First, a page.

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The Senate majority leader has the option to cut off dilly-dallying if he deems it necessary, but it would be creating a new precedent for how the Senate operates. Republican leaders are also sending signals that they could use a rule to go around the parliamentarian’s ruling on the legislation.
If they keep the language they may run afoul of Senate rules, but if they drop it, they could lose crucial conservative votes.
Repeating the experience of House GOP leaders, Senate leaders are stuck trying to make the bill palatable enough to woo moderates, while also keeping the conservatives happy. It’s a tough line to walk, and no one is certain whether it’s been accomplished.
Media outlets which have seen the draft proposal examine how the legislation is different than the House’s version. The bill is expected to be released today after weeks of only selected Republican senators’ work.
The Senate’s version of the American Health Care Act was revealed Thursday. Here’s an insider’s look at the men who drafted it.
As lawmakers on Capitol Hill prepare for the unveiling of the Senate GOP’s health bill, opinion writers across the country examine how key health policy ideas might work in their states.
Editorial pages are filled with tough warnings for Republican lawmakers as they proceed with their efforts to repeal and replace the Affordable Care Act.
Gov. Scott Walker has asked the federal government for permission to start the tests. News outlets also report on Medicaid developments in Texas, Ohio, Georgia and Colorado.
Karen Handel secured a victory Tuesday night in Health and Human Services Secretary Tom Price’s old district.
Concerns continue that pockets across the country will lack insurers or competition. But while some titans of the industry debate whether to sell on the health law exchanges next year, one startup — Oscar — is planning to expand its territory.
The insurers, however, want a more permanent guarantee on the subsidies. Meanwhile, The New York Times looks at who would be hurt the most if the payments stopped.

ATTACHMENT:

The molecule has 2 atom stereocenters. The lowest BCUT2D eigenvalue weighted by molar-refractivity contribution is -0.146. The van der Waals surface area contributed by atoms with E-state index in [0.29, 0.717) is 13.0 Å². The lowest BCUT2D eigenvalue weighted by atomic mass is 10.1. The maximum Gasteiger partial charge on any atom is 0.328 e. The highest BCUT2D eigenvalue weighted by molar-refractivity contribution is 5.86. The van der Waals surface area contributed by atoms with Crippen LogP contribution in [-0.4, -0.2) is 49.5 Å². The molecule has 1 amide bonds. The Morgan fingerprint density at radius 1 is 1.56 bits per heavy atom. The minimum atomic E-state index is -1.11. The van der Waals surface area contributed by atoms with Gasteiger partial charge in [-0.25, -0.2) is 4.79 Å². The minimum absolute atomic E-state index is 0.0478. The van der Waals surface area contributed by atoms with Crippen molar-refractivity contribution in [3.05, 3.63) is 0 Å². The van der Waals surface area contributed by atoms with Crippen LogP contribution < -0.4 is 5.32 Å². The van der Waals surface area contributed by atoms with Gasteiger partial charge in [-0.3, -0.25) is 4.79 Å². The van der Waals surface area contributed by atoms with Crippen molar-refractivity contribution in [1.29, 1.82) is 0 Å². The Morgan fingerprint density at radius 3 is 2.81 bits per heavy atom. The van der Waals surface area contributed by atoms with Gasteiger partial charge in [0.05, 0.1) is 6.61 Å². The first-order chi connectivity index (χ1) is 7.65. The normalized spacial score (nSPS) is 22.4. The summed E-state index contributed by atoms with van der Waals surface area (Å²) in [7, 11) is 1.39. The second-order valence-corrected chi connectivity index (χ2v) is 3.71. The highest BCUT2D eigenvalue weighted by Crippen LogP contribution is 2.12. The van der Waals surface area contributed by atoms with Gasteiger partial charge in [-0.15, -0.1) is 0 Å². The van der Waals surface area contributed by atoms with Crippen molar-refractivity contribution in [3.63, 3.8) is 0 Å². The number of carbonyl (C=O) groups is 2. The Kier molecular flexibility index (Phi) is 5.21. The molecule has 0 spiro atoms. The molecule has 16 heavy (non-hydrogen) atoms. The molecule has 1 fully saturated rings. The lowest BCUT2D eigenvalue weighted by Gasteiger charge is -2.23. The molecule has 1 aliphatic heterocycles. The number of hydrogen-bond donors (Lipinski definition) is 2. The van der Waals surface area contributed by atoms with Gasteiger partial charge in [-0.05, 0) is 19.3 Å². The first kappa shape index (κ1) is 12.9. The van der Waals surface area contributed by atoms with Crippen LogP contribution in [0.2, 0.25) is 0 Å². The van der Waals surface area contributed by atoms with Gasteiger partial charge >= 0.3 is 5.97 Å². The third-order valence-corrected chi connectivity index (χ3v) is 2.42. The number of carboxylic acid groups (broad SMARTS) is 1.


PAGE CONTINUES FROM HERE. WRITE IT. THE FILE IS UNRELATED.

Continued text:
Although the strategy kept dissent down, it caused frustration even among Republicans.
Senators from states that have been particularly hard hit by the opioid crisis are drawing a line in the sand over funding to curb the epidemic.
There’s a razor-thin margin of error in the Senate to get to a “yes” next week on the chamber’s version of the health care bill. Not even Senate Majority Leader Mitch McConnell (R-Ky.) is certain about its chances. Meanwhile, public opposition to the bill continues to rise.
The legislation has been drafted mostly behind closed doors, and for many Thursday will be the first they see any details of it.
Editorial writers examine a range of topics related to health system reform.
In Washington state, an insurer that was going to pull out of the exchanges reversed course after “repeated discussions” with state officials. And in Iowa, a company that had been considering leaving the individual marketplace announced it will stay in it.
Sen. Ted Cruz (R-Texas) has emerged as a central figure in Republicans’ health law efforts and is cautiously embracing a one-time foreign word: compromise. In other news, conservatives have thrown up some red flags on changes to the American Health Care Act, staff departures uproot the Senate’s ambitious agenda, health care groups that have been shut out of the process take their message directly to the American people, and more.
The group, which is working in secret, has reportedly asked the Congressional Budget Office to score a proposal that would cut the House bill’s growth rate for Medicaid funding.
Senate Democrats are lobbing a variety of criticisms at the health law efforts by colleagues on the other side of the aisle, but a consistent theme is that Republicans don’t like their own bill.